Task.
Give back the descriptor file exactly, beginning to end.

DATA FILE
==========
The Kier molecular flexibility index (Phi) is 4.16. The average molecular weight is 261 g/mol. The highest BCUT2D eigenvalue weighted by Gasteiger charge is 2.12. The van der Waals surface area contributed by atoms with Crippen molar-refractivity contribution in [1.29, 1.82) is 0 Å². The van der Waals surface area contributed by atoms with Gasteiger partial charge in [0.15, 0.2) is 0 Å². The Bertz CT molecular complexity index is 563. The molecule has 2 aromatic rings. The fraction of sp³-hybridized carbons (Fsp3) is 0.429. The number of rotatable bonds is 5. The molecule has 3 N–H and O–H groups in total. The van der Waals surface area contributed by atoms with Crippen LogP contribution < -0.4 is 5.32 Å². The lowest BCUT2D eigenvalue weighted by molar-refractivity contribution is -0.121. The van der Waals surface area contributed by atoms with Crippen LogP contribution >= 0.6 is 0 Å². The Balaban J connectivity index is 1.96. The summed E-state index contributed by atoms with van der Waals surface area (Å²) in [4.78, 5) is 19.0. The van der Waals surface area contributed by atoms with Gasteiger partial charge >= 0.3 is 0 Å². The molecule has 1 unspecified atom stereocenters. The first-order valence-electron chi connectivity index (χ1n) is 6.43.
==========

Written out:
The Kier molecular flexibility index (Phi) is 4.16. The average molecular weight is 261 g/mol. The highest BCUT2D eigenvalue weighted by Gasteiger charge is 2.12. The van der Waals surface area contributed by atoms with Crippen molar-refractivity contribution in [1.29, 1.82) is 0 Å². The van der Waals surface area contributed by atoms with Gasteiger partial charge in [0.15, 0.2) is 0 Å². The Bertz CT molecular complexity index is 563. The molecule has 2 aromatic rings. The fraction of sp³-hybridized carbons (Fsp3) is 0.429. The number of rotatable bonds is 5. The molecule has 3 N–H and O–H groups in total. The van der Waals surface area contributed by atoms with Crippen LogP contribution < -0.4 is 5.32 Å². The lowest BCUT2D eigenvalue weighted by molar-refractivity contribution is -0.121. The van der Waals surface area contributed by atoms with Crippen LogP contribution >= 0.6 is 0 Å². The Balaban J connectivity index is 1.96. The summed E-state index contributed by atoms with van der Waals surface area (Å²) in [4.78, 5) is 19.0. The van der Waals surface area contributed by atoms with Gasteiger partial charge >= 0.3 is 0 Å². The molecule has 1 unspecified atom stereocenters. The first-order valence-electron chi connectivity index (χ1n) is 6.43.